13 New Year’s Eve Scenes We Love

trading places curtis new year

There are so many movies with New Year’s Eve scenes that we might be able to make a list of 2,013 of them. Especially if we separate each scene from movies completely set on the night, such as New Year’s Eve, 200 Cigarettes and the Assault on Precinct 13 remake. But we’re going to keep it simple and exclude 2000 of those to share only 13 favorite moments of movie characters ringing in the new year. None of them are from those three aforementioned films, by the way. And since we’ve obviously left a bunch of scenes out, at some point before you go out to party or get situated on your couch ready to watch the ball drop, do tell us which New Year’s Eve scenes you love.

Oh, and merry new year!


Ringing In 2002: About a Boy

This scene, perfect for anyone upset about not having a date on New Year’s Eve, seems in isolated form to be a sweet romantic meeting. Of course, it’s focused on a lie (one that I swear author Nick Hornby swiped from an episode of Growing Pains). It also has the humorously dated line that I’ve always want to obscurely say to someone named Rachel at a New Year’s Eve party: “Rachel, darling, East Coast or West Coast rap?”


Ringing In 1960: The Apartment

Also somewhat deceiving, this final scene from Billy Wilder appears to be a happy one for its two leads, and to a degree it probably is. But there’s no way that Baxter (Jack Lemmon) and Fran (Shirley MacLaine) are really romantically together in the end. Obviously, while she realizes that he’s a better New Year’s Eve date than Mr. Sheldrake (Fred MacMurray), she still just sees Baxter as a buddy. When she replies to his profession of love with “shut up and deal,” it’s not a cute implication of endearment like “I know” or “Ditto” might be. She’s telling him to deal the cards and also to deal with her lack of reciprocation.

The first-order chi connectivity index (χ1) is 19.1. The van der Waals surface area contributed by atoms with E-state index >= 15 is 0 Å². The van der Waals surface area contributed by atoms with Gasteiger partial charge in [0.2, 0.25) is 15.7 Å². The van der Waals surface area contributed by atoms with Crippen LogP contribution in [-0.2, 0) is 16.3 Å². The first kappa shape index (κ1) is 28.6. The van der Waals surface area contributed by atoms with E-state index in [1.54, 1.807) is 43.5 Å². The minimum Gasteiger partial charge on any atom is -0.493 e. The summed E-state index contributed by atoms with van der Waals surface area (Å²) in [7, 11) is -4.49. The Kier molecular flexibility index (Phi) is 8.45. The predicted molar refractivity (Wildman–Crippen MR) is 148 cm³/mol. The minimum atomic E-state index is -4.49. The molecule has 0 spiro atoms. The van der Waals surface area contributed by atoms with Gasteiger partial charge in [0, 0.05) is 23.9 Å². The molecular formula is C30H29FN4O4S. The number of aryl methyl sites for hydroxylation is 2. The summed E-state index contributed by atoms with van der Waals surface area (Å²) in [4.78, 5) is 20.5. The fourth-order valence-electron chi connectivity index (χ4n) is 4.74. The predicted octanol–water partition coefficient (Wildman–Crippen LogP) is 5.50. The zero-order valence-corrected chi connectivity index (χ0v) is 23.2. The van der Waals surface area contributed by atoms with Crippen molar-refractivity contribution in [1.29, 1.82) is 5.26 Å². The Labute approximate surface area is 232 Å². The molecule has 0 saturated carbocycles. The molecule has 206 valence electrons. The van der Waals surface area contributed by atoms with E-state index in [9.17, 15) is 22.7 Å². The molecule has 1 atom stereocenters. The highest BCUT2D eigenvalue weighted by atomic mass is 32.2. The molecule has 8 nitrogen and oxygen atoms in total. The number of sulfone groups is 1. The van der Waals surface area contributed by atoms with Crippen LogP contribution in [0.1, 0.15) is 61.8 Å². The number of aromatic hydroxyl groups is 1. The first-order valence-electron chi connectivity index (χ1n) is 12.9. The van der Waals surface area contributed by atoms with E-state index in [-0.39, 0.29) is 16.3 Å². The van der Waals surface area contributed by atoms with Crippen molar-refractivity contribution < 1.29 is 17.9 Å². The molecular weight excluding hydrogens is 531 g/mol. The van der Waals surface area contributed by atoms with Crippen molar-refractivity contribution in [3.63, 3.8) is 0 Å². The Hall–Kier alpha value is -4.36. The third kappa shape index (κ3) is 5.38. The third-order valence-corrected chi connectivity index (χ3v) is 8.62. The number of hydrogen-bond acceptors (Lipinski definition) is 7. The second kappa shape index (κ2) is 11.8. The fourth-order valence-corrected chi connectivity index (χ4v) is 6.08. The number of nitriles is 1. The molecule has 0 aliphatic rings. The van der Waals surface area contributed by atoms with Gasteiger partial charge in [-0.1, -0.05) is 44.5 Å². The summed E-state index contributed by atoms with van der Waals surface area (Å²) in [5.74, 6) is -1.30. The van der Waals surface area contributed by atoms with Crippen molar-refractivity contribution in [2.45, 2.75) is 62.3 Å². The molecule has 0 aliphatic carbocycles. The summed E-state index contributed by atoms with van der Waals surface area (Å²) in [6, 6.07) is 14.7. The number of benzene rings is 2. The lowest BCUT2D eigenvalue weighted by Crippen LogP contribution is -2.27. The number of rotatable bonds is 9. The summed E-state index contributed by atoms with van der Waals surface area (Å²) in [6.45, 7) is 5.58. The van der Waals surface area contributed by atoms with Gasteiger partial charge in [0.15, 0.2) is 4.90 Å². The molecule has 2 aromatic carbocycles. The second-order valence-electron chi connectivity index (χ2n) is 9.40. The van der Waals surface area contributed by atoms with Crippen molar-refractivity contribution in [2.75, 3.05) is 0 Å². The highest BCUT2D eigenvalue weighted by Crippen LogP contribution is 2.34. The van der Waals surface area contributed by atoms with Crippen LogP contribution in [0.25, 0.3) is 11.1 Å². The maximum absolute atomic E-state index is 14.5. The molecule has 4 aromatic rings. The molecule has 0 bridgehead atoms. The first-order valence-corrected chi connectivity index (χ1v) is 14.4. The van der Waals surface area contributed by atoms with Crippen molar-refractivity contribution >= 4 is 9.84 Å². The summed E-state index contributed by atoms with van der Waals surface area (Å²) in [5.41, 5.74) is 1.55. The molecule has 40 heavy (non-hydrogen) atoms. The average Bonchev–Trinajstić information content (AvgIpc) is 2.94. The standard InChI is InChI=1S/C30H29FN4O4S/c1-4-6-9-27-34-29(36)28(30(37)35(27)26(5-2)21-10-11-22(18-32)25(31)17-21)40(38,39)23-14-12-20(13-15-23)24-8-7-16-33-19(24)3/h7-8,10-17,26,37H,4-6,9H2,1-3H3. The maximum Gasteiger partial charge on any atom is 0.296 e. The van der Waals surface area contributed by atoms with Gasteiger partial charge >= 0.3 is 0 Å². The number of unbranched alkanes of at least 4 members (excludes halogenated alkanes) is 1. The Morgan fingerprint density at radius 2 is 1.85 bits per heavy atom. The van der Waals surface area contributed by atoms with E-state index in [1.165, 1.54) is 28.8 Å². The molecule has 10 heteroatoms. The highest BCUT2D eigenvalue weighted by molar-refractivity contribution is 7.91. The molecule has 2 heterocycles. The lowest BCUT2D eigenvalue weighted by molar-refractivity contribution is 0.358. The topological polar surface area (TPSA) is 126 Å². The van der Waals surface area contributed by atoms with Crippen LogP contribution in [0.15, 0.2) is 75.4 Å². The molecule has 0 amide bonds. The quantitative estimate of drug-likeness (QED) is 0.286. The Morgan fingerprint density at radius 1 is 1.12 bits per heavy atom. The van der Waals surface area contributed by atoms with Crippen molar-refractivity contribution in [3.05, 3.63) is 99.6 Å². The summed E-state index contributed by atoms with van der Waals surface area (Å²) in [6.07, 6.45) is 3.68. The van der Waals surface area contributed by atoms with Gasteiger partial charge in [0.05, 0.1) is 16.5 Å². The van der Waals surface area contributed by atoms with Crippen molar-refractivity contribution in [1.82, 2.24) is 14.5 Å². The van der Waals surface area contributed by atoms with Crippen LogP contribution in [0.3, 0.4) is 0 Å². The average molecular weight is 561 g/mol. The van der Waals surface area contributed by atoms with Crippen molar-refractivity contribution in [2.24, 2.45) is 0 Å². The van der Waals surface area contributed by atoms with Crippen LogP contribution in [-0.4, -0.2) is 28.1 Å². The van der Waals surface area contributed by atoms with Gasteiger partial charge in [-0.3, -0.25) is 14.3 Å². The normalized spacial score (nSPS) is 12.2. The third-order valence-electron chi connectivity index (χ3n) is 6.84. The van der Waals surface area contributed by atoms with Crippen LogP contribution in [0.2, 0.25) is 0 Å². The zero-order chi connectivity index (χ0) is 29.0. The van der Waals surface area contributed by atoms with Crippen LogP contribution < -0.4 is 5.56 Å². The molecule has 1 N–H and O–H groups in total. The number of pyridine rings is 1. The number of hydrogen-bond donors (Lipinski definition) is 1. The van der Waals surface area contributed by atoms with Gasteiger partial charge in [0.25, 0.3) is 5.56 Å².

Ringing In 1980: Boogie Nights

Little Bill’s murder of his wife and lover followed by his suicide is not really a pleasant scene, but it is a great one nevertheless. Paul Thomas Anderson follows Bill (William H. Macy) in a single take through the house, with the background action of the film’s ensemble players perfectly blocked and the song “Do Your Thing” by Charles Wright & the Watts 103rd Street Rhythm Band dominating the soundtrack. What a way to close out and say goodbye to the dark decade of the 1970s.


Ringing In 1989: Ghostbusters II

The end of the world is not often foreseen as coming on New Year’s Eve. Sure, there was the ridiculous Y2K worry with the arrival of 2000, but otherwise it just seems too neat to have the apocalypse happen with the close of the Gregorian calendar. But that’s the date Chloe Webb says the world will end in the first (and still only) Ghostbusters sequel. It doesn’t actually happen, but that’s just thanks to Peter, Ray, Egon, Winston and (let’s just pretend) Louis defeating Vigo the Carpathian with help from the Statue of Liberty and the drunken spirit of New Yorkers.

Rather than a reject, Christopher Campbell is a film school dropout. But he has since gotten a master’s degree in cinema studies and has been blogging about movies since 2005. Earlier, he reviewed films for a zine (a what?) that you could buy at Tower Records (a what?). He is married with two children.

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